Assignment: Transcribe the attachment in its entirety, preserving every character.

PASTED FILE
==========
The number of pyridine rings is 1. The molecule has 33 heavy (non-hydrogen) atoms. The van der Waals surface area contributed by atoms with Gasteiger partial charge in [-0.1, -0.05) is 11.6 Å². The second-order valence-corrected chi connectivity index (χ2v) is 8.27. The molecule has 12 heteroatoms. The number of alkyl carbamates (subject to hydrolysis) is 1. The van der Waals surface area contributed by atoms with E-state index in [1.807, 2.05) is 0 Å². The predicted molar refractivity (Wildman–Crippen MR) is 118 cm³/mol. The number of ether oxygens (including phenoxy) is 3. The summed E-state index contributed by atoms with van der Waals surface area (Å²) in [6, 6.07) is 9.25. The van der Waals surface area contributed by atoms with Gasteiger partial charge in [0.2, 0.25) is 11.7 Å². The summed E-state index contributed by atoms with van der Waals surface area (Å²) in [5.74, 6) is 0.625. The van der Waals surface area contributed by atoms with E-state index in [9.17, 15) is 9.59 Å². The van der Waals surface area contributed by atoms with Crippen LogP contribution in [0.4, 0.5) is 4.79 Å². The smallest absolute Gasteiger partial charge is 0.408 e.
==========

The number of pyridine rings is 1. The molecule has 33 heavy (non-hydrogen) atoms. The van der Waals surface area contributed by atoms with Gasteiger partial charge in [-0.1, -0.05) is 11.6 Å². The second-order valence-corrected chi connectivity index (χ2v) is 8.27. The molecule has 12 heteroatoms. The number of alkyl carbamates (subject to hydrolysis) is 1. The van der Waals surface area contributed by atoms with E-state index in [1.807, 2.05) is 0 Å². The predicted molar refractivity (Wildman–Crippen MR) is 118 cm³/mol. The number of ether oxygens (including phenoxy) is 3. The summed E-state index contributed by atoms with van der Waals surface area (Å²) in [6, 6.07) is 9.25. The van der Waals surface area contributed by atoms with Gasteiger partial charge in [0.2, 0.25) is 11.7 Å². The summed E-state index contributed by atoms with van der Waals surface area (Å²) in [5.74, 6) is 0.625. The van der Waals surface area contributed by atoms with E-state index in [9.17, 15) is 9.59 Å². The van der Waals surface area contributed by atoms with Crippen LogP contribution in [0.4, 0.5) is 4.79 Å². The smallest absolute Gasteiger partial charge is 0.408 e.